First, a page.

Outlaw King (2018) Netflix

Tagline: This is Netflix, there's not going to be one... #goestocheck# … Oh! 
“Based on the untold true story.” It's perfunctory, but it is something. See, I told you that apology from Netflix was real

Premise: Robert the Bruce decides what he did to Mel Gibson back in the nineties was a bit shitty, so sets out on his own mission to attain “freeeedooom!” for Scotland. Again.

Delivery: Much of film watching is about expectations. For example, I was expecting Widows to be great, and was disappointed to find out I wasn't a fan. Empirically, Netflix Originals have been problematic; from the brilliant Apostle, down through lauded but frankly middling Beasts of No Nation and Annihilation, even further down with The Outsider (which wasn't Camus!) to Bright and anything with Adam Sandler in, right at the bottom. Braveheart 2: The Bruce Strikes Back Outlaw King had me excited, but approaching with caution.

David Mackenzie's previous films, Starred Up and Hell or High Water were both massively enjoyable. Starred Up in particular, was superb, essentially a modern day Scum- see it. But I knew by this point to temper those quivering, tingly feelings I was getting. With that in mind, minor gripes first. CGI blood spatter, popularised by the Spartacus TV show, can be an unwelcome effect, often clearly thrown in to up the gore count. Once or twice it is distractingly, obviously splashed over the screen. However for the most part, it's quite nicely used.

There was one point where a soldier jumps on what is clearly a model horse, but that's nit-picking. Chris Pine's Scottish accent has come in for abuse, and it is moderately disconcerting, though his 14th Century mullet is more so; it took me an hour to get used to. As for acting on the whole, well, it's not really the point (although Aaron Taylor Johnson achieves the remarkable feat of not annoying me for once). This is not a film with memorable, touching scenes or long monologues. There's no flowery, showy dialogue. Outlaw King is all about the set pieces, and it does those brilliantly. The barbaric horror of which will stick gloriously in your throat.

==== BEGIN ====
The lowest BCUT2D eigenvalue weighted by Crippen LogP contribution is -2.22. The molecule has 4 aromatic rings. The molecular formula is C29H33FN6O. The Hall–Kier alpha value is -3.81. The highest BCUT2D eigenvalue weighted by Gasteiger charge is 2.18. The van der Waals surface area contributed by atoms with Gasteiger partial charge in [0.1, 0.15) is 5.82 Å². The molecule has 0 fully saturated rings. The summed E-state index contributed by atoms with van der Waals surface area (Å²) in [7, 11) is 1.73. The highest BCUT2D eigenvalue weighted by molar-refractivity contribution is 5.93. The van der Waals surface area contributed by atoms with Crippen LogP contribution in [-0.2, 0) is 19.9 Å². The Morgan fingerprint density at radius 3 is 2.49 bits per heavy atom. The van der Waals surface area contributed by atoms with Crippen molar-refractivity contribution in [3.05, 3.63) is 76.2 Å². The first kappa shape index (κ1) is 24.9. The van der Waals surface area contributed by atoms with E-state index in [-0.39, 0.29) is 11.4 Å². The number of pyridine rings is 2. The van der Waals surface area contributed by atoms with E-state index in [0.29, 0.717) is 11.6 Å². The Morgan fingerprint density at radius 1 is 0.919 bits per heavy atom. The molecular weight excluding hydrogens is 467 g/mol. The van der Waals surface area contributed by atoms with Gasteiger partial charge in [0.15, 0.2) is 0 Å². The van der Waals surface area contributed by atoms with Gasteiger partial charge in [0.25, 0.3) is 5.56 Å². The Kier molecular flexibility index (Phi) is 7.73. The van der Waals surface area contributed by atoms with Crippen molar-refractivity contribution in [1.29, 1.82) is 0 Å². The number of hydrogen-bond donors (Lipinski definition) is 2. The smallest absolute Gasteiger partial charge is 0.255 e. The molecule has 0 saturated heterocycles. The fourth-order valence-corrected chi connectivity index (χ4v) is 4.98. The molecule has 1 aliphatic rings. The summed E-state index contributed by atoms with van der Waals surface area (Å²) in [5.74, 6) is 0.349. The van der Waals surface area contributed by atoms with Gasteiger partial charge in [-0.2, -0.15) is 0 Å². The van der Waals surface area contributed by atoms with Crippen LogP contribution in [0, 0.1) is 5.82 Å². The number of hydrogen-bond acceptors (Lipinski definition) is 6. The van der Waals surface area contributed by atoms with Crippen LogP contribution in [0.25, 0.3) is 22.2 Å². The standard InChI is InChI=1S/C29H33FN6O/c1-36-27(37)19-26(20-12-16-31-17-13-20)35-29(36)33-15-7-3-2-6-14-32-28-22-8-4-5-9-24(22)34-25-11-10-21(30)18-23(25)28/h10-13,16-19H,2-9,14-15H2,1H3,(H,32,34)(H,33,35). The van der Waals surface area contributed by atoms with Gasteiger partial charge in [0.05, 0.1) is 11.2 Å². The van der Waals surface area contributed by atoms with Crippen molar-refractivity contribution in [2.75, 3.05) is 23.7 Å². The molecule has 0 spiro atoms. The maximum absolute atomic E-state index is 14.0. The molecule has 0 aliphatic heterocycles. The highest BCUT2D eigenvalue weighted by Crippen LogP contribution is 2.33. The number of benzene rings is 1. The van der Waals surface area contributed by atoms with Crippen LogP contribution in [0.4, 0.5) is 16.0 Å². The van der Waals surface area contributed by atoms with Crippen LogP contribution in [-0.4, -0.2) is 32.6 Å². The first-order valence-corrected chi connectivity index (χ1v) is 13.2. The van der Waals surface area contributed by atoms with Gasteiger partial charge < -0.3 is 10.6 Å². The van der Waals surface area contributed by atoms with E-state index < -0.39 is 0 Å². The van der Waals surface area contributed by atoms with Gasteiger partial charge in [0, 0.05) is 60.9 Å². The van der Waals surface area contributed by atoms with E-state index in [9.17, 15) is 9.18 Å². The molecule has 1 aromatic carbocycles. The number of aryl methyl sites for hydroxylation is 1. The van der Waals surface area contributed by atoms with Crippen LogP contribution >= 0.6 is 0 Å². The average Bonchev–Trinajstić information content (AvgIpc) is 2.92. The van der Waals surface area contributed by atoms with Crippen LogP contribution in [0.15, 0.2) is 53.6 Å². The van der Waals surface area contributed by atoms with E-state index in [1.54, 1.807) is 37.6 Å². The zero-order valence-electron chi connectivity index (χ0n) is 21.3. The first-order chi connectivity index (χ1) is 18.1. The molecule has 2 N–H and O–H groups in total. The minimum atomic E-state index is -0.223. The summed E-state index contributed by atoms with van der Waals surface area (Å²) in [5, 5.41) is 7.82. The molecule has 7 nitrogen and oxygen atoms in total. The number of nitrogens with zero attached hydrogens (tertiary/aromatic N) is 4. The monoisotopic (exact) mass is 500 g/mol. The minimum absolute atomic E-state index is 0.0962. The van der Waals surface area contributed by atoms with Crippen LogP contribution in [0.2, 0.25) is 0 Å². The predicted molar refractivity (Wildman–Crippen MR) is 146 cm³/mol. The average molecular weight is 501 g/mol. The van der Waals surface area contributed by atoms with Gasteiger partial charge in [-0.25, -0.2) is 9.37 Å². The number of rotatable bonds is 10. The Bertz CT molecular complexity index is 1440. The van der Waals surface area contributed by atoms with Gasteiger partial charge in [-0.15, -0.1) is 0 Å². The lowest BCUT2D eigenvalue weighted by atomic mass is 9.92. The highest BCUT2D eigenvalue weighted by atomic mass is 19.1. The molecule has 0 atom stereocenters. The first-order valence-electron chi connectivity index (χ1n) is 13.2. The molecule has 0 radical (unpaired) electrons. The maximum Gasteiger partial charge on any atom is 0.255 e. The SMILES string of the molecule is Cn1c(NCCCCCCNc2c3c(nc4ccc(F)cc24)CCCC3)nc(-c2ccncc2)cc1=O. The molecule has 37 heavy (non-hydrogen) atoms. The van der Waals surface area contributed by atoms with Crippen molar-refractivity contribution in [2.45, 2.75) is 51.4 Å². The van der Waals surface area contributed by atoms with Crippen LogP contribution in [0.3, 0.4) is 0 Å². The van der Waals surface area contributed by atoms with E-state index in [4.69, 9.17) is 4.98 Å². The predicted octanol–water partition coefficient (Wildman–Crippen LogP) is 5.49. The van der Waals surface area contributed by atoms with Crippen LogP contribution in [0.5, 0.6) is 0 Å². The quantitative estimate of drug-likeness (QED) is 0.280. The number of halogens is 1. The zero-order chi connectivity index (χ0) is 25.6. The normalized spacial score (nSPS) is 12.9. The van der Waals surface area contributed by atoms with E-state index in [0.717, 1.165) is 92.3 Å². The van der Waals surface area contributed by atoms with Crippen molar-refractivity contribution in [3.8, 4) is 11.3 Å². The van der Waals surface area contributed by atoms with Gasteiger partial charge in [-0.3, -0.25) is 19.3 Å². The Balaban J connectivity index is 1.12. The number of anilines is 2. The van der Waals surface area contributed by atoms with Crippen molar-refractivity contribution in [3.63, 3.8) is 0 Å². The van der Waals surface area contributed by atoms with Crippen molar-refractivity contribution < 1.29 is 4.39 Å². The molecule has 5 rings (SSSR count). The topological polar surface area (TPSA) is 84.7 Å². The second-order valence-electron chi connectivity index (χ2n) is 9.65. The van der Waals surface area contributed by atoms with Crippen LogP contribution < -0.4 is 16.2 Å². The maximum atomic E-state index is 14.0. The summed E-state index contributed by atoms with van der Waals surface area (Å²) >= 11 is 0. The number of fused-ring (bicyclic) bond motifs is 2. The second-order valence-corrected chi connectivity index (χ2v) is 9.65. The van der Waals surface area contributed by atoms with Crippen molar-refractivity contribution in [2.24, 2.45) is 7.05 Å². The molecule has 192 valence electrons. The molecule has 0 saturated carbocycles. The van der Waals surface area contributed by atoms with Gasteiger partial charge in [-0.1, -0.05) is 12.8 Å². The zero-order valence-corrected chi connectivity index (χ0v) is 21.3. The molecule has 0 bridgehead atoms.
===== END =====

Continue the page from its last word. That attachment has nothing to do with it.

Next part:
Did ye ever see a man take down a horse laddie? Or a man gutted? Or a man's head crushed like an egg? If your answer is, “no, but I want to!” then I bring good news- Outlaw King is the film for you!

The blood letting is incredibly brutal. Outlaw King definitely scores for gore and shock stock. It just depends on whether you like that or not, but personally I love it, so it's a plus here. The battle scenes are wonderfully executed, particularly the final clash of armies. The curtain closer is somehow obviously derivative of Braveheart and The Battle of the Bastards, yet astonishingly, outstandingly, very much it's own. Outlaw King definitely one upped those here. The gruesome effects of medieval weaponry is rarely displayed with such shocking candour. Again, for me, that added to the enjoyment.

Bedsit it? There's no reason not to! It won't be for everyone, but Outlaw King should sate the lust for the crimson stuff of a certain type of sadist. If the person you're with isn't similarly inclined, sell it as a Braveheart themed love story. Then feign ignorance. Carnage, and bloody good fun. 8/10

PS- Outlaw King would be awesome on the big screen. Just saying.

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